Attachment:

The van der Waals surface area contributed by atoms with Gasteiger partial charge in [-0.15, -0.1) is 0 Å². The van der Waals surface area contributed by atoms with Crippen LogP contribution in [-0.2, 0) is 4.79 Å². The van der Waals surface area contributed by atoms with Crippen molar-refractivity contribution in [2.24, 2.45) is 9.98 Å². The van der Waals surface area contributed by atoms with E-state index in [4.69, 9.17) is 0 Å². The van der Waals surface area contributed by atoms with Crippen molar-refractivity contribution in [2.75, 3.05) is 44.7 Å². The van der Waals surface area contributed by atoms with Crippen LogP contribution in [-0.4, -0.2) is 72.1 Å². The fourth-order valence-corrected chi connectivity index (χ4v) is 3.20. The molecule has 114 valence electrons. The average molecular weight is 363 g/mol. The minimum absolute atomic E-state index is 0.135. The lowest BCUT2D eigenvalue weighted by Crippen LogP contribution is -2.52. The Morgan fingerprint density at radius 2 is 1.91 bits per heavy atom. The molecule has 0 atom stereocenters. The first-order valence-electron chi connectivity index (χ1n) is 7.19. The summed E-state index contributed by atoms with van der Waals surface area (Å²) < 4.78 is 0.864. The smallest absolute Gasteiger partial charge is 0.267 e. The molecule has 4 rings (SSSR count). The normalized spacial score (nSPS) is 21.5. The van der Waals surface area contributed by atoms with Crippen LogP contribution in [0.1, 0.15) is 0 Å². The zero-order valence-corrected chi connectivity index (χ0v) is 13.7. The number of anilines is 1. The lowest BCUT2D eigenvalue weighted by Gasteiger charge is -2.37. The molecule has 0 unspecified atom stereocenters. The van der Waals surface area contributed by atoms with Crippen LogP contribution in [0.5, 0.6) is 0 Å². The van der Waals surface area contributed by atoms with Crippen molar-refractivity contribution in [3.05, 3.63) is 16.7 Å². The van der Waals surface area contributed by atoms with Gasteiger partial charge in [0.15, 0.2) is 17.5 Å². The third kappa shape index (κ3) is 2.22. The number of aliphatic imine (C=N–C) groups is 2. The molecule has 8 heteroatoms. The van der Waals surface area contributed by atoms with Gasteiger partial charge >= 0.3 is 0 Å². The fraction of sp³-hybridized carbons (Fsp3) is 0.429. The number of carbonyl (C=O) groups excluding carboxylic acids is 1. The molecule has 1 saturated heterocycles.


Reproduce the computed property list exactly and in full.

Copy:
The van der Waals surface area contributed by atoms with Gasteiger partial charge in [-0.15, -0.1) is 0 Å². The van der Waals surface area contributed by atoms with Crippen LogP contribution in [-0.2, 0) is 4.79 Å². The van der Waals surface area contributed by atoms with Crippen molar-refractivity contribution in [2.24, 2.45) is 9.98 Å². The van der Waals surface area contributed by atoms with E-state index in [4.69, 9.17) is 0 Å². The van der Waals surface area contributed by atoms with Crippen molar-refractivity contribution in [2.75, 3.05) is 44.7 Å². The van der Waals surface area contributed by atoms with Crippen LogP contribution in [-0.4, -0.2) is 72.1 Å². The fourth-order valence-corrected chi connectivity index (χ4v) is 3.20. The molecule has 114 valence electrons. The average molecular weight is 363 g/mol. The minimum absolute atomic E-state index is 0.135. The lowest BCUT2D eigenvalue weighted by Crippen LogP contribution is -2.52. The Morgan fingerprint density at radius 2 is 1.91 bits per heavy atom. The molecule has 0 atom stereocenters. The first-order valence-electron chi connectivity index (χ1n) is 7.19. The summed E-state index contributed by atoms with van der Waals surface area (Å²) < 4.78 is 0.864. The smallest absolute Gasteiger partial charge is 0.267 e. The molecule has 4 rings (SSSR count). The normalized spacial score (nSPS) is 21.5. The van der Waals surface area contributed by atoms with Crippen LogP contribution in [0.1, 0.15) is 0 Å². The zero-order valence-corrected chi connectivity index (χ0v) is 13.7. The number of anilines is 1. The lowest BCUT2D eigenvalue weighted by Gasteiger charge is -2.37. The molecule has 0 unspecified atom stereocenters. The van der Waals surface area contributed by atoms with Crippen LogP contribution in [0.5, 0.6) is 0 Å². The van der Waals surface area contributed by atoms with Crippen molar-refractivity contribution in [3.05, 3.63) is 16.7 Å². The van der Waals surface area contributed by atoms with Gasteiger partial charge in [0.15, 0.2) is 17.5 Å². The third kappa shape index (κ3) is 2.22. The number of aliphatic imine (C=N–C) groups is 2. The molecule has 8 heteroatoms. The van der Waals surface area contributed by atoms with Gasteiger partial charge >= 0.3 is 0 Å². The fraction of sp³-hybridized carbons (Fsp3) is 0.429. The number of carbonyl (C=O) groups excluding carboxylic acids is 1. The molecule has 1 saturated heterocycles.